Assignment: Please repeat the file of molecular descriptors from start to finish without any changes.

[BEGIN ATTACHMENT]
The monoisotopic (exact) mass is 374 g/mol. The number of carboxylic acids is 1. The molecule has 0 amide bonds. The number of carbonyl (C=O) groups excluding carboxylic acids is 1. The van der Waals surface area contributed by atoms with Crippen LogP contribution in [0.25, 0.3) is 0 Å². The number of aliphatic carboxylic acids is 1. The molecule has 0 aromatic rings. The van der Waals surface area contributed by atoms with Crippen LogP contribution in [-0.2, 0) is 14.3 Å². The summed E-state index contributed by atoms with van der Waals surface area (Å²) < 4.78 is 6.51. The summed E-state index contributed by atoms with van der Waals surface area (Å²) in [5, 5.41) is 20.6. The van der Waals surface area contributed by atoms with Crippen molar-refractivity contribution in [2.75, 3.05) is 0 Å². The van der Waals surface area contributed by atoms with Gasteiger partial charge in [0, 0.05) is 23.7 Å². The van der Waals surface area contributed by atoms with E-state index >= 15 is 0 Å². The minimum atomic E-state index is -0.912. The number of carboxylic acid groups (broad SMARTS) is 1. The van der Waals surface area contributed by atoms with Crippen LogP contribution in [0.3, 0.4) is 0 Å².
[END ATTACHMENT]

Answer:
The monoisotopic (exact) mass is 374 g/mol. The number of carboxylic acids is 1. The molecule has 0 amide bonds. The number of carbonyl (C=O) groups excluding carboxylic acids is 1. The van der Waals surface area contributed by atoms with Crippen LogP contribution in [0.25, 0.3) is 0 Å². The number of aliphatic carboxylic acids is 1. The molecule has 0 aromatic rings. The van der Waals surface area contributed by atoms with Crippen LogP contribution in [-0.2, 0) is 14.3 Å². The summed E-state index contributed by atoms with van der Waals surface area (Å²) < 4.78 is 6.51. The summed E-state index contributed by atoms with van der Waals surface area (Å²) in [5, 5.41) is 20.6. The van der Waals surface area contributed by atoms with Crippen molar-refractivity contribution in [2.75, 3.05) is 0 Å². The van der Waals surface area contributed by atoms with Gasteiger partial charge in [0, 0.05) is 23.7 Å². The van der Waals surface area contributed by atoms with E-state index >= 15 is 0 Å². The minimum atomic E-state index is -0.912. The number of carboxylic acid groups (broad SMARTS) is 1. The van der Waals surface area contributed by atoms with Crippen LogP contribution in [0.3, 0.4) is 0 Å².